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Posted on 2nd October, 2023
While I’m still holding out for an Indian summer, the misty mornings we’ve
had at the tail end of August certainly turned my thoughts towards autumn, though I'm not so keen to admit this...
The most fabulous thing for me (as I write this in the last week of August a after a muggy day of stormy downpours) is that just yesterday at the farm,we harvested our first watermelon var. Blacktail Mountain.We were warned it may be not so sweet as we are growing in the UK rather than the Mediterranean. Prepared for disappointment, we carried it up to thekitchen, still warm from the day's heat. The chefs carved it all up and we shared it out among us all working that afternoon. But ...it was the tastiest thing ever! It makes me think anything is possible...
The 20⁰s heat and all the rain we had towards the end of the month has meant that the borders are full of colour. Its been a fabulous year for growing, plants haven’t been
battered by extreme heat, many flowers are still going beautifully and I expect this to carry through certainly September at the least. I remember last year’s premature pulling up of many things that had died. Certainly not the case thisyear, so Im prolonging the flowering period for as long as possible. I plan to keep feeding through to the end of September at least, ever with my weather eye focused on low temperatures.
Deadheading to push through those final flowers, monitoring moisture levels and mulching towards the end of the month are all on the list!
In the Borders
I've been keeping all the seeds! I love all the cottage gardenfavourites the antirrhinums, the
 poppies, the foxgloves, nigella and calendula can all be sprinkled over the areas youd like them, though you always get the rogues which appear randomly. I never mind these and love that they arent to plan!
Deadheadingis still standard to keep pushing flower through for the nextmonth, and toward the end of September and after flowering,clump-forming perennials for example Rudbekia and lemon balmcan be lifted. You can divide these into more plants by splittngwith a sharp spade into quarters and replanting into any bare spaces you may have. Water in well whatever you replant, though these may look a bit sad for a day or two, theyll soon pick up.
Many roses are affected by Black Spot at this time ofyear. Because I do not use detrimental chemicals, this can betreated with a product called Sulphur Rose, available from Greenacres Direct. This product treats thefungus and doesnt poison bees or ladybirds, which are essential to our amazing natural environment!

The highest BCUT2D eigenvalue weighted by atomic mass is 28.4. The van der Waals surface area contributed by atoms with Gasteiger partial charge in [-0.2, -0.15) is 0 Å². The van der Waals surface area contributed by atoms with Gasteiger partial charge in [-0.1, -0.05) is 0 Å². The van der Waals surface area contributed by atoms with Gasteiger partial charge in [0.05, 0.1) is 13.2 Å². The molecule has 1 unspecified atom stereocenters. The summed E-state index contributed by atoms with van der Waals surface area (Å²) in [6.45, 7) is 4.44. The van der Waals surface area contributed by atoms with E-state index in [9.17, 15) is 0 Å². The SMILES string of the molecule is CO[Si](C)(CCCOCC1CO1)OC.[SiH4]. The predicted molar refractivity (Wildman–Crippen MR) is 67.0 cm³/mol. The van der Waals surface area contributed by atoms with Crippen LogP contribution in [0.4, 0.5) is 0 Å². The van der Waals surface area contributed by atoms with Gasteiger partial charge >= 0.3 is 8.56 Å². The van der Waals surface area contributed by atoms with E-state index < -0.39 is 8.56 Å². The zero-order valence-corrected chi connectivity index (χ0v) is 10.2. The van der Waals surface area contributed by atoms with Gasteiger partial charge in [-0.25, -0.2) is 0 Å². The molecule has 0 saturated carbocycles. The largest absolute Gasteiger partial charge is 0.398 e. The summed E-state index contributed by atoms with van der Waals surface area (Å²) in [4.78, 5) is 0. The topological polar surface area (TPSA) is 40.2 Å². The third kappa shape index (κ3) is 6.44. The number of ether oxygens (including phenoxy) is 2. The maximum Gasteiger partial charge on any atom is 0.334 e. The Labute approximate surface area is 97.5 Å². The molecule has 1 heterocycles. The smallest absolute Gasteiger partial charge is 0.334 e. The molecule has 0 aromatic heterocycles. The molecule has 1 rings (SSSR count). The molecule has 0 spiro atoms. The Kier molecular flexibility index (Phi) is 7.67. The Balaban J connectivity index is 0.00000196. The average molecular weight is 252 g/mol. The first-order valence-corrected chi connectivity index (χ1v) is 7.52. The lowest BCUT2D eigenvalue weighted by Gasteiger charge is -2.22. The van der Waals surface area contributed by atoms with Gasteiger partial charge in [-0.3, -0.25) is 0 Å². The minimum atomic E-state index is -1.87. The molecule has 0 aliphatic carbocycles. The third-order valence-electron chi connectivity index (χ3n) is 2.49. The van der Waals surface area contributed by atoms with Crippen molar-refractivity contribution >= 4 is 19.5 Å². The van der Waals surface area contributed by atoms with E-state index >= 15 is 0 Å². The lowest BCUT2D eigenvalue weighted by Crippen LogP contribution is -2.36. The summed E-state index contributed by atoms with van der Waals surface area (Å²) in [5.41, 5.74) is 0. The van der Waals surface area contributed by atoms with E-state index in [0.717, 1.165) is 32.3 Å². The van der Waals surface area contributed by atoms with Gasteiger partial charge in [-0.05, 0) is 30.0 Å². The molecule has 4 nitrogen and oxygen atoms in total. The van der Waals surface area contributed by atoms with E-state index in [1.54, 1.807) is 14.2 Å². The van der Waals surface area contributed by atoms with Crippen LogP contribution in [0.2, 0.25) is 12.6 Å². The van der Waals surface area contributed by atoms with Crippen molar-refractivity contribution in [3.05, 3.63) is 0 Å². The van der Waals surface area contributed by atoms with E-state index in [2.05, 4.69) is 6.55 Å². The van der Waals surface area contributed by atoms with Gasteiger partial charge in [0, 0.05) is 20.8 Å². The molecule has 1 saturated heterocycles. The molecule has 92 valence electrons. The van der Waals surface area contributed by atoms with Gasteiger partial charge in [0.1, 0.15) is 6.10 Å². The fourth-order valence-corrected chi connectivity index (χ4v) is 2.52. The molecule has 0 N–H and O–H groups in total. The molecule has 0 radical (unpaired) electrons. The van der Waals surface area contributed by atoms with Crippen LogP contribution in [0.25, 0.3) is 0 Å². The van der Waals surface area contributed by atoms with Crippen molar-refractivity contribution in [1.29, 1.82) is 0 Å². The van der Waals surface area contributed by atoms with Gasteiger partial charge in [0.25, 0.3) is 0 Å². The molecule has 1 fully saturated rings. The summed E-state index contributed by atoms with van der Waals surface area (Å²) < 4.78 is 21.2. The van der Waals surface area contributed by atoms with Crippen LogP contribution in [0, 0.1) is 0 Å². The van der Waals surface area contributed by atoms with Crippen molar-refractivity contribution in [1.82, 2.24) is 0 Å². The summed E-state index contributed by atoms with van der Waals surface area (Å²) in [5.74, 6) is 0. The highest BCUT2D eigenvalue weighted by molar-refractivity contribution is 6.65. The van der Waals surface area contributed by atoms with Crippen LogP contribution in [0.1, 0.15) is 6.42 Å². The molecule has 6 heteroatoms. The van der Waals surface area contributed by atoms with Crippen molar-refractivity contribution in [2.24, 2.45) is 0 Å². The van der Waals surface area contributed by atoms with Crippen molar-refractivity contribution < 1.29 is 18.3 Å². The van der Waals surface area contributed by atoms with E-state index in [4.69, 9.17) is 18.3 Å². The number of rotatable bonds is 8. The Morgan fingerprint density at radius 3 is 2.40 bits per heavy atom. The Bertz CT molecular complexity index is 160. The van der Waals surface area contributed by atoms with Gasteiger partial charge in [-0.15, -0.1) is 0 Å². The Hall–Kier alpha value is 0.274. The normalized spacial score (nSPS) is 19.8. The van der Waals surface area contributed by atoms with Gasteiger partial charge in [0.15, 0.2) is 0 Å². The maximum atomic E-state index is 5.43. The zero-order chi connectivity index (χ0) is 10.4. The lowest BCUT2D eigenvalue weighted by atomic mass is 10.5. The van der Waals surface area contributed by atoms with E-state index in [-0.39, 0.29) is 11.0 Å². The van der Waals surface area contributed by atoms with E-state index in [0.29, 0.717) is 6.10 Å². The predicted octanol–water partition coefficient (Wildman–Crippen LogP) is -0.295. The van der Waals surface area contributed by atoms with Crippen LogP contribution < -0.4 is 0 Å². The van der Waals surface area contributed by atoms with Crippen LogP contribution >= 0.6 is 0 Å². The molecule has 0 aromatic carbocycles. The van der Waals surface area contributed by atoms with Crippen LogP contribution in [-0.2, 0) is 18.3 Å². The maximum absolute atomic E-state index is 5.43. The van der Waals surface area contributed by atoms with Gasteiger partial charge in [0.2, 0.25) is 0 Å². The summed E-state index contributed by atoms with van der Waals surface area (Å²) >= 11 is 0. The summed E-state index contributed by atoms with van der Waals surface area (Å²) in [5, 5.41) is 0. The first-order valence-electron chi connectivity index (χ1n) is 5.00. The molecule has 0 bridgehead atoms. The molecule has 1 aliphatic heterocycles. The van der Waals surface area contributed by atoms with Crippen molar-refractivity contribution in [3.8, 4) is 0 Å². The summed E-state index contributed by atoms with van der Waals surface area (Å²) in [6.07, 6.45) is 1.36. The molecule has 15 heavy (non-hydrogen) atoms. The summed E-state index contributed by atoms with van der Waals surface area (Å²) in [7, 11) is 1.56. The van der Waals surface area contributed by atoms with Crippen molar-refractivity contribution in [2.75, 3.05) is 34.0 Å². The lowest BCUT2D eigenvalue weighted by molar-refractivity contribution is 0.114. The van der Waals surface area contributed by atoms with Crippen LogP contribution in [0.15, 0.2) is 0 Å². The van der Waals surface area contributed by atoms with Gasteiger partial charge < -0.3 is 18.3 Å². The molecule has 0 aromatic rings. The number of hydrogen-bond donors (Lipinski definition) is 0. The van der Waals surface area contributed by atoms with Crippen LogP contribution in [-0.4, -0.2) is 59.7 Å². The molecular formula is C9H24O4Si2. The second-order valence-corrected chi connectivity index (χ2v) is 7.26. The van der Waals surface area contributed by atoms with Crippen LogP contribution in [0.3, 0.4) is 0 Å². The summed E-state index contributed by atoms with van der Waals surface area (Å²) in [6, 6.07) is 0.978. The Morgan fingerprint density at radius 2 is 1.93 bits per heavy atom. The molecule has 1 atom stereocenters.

In the Veg Patch
These conditions have meant that we've been pushing boundaries (as we do) at the Smallholding Farm. We are experimenting all the time and wondering how late we can get in final sowing of things like beetroot which many had planned for about two weeks ago. These were sown into drills straight along the irrigation lines to ensure a constant source of water and I will update youall next month! Cooler evenings in September and October will slow growth so maybe we will only get baby sized ones.
The direct sowings of peas which we did three weeks ago have just started flowering, which will lead to a super late crop, we hope! Peas should be pretty much done by now so I’m looking forward toseeing how these work. 
With the days of August heat, some indoor-grown tomatoes may have slightly tougher skins
 but these are still fine for cooking and any others coming on should benefit from slightly cooler September conditions. Cuttng the leaves from the base to the next truss of fruits increases ventilation and allows sunlight through to ripen quickly.
 It is likely that squashes and courgettes have leaves which are showing signs of powdery mildew. 
Afterthe dry of summer, damp mornings enable this fungus to thrive. I cut these leaves off and dispose of them far from my compost heaps. This increases ventilation and my chances of the produce not beingaffected. Any harvestings of main crop sweetcorn, carrots, beans and baby leeks can be continued this month and celeriac can be tried, though these can be left though the next couple of months. If you’ve managed to keep the attacking pests from your cabbages, these should be good to go!
If you havent had the chance, now is the time to take strawberry runners.Strawberry plants are productive for amaximum of three years, so be brutal.Weak plants arent  productive 
and thisyear Ive invested in a whole new variety Malling Champion’, producing approx 1kg of fruit per plant and which was developed in 2019. One of the latest to come from our own East Malling researchstation https://www.niab.com/niab-east-malling.
I love September because it's when we preserve with all the bits left over! Proper autumnal 
cooking goes on in our kitchen at home to preserve anything we cant eat at the time, so soups, passata (from tomatoes and peppers), dried seed such as coriander..I love seasonal flavours, but you can always extend some things a little bit and push your Luck!
Happy gardening!

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